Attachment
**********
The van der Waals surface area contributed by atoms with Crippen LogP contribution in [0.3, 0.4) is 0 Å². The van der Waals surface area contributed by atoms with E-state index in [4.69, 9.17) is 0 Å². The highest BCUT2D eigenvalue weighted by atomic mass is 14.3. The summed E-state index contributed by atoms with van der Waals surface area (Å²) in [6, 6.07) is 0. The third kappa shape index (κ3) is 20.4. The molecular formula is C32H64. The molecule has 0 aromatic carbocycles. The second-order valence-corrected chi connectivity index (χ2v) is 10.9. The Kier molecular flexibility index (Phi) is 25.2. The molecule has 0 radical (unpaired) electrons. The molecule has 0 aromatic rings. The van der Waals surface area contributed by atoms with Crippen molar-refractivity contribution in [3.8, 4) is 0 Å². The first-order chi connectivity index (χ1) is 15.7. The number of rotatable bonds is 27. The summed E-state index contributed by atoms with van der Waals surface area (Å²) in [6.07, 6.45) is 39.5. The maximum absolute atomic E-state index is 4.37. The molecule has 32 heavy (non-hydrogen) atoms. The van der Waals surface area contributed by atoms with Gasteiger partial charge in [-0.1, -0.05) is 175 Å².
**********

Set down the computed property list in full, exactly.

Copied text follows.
The van der Waals surface area contributed by atoms with Crippen LogP contribution in [0.3, 0.4) is 0 Å². The van der Waals surface area contributed by atoms with E-state index in [4.69, 9.17) is 0 Å². The highest BCUT2D eigenvalue weighted by atomic mass is 14.3. The summed E-state index contributed by atoms with van der Waals surface area (Å²) in [6, 6.07) is 0. The third kappa shape index (κ3) is 20.4. The molecular formula is C32H64. The molecule has 0 aromatic carbocycles. The second-order valence-corrected chi connectivity index (χ2v) is 10.9. The Kier molecular flexibility index (Phi) is 25.2. The molecule has 0 radical (unpaired) electrons. The molecule has 0 aromatic rings. The van der Waals surface area contributed by atoms with Crippen molar-refractivity contribution in [3.8, 4) is 0 Å². The first-order chi connectivity index (χ1) is 15.7. The number of rotatable bonds is 27. The summed E-state index contributed by atoms with van der Waals surface area (Å²) in [6.07, 6.45) is 39.5. The maximum absolute atomic E-state index is 4.37. The molecule has 32 heavy (non-hydrogen) atoms. The van der Waals surface area contributed by atoms with Gasteiger partial charge in [-0.1, -0.05) is 175 Å².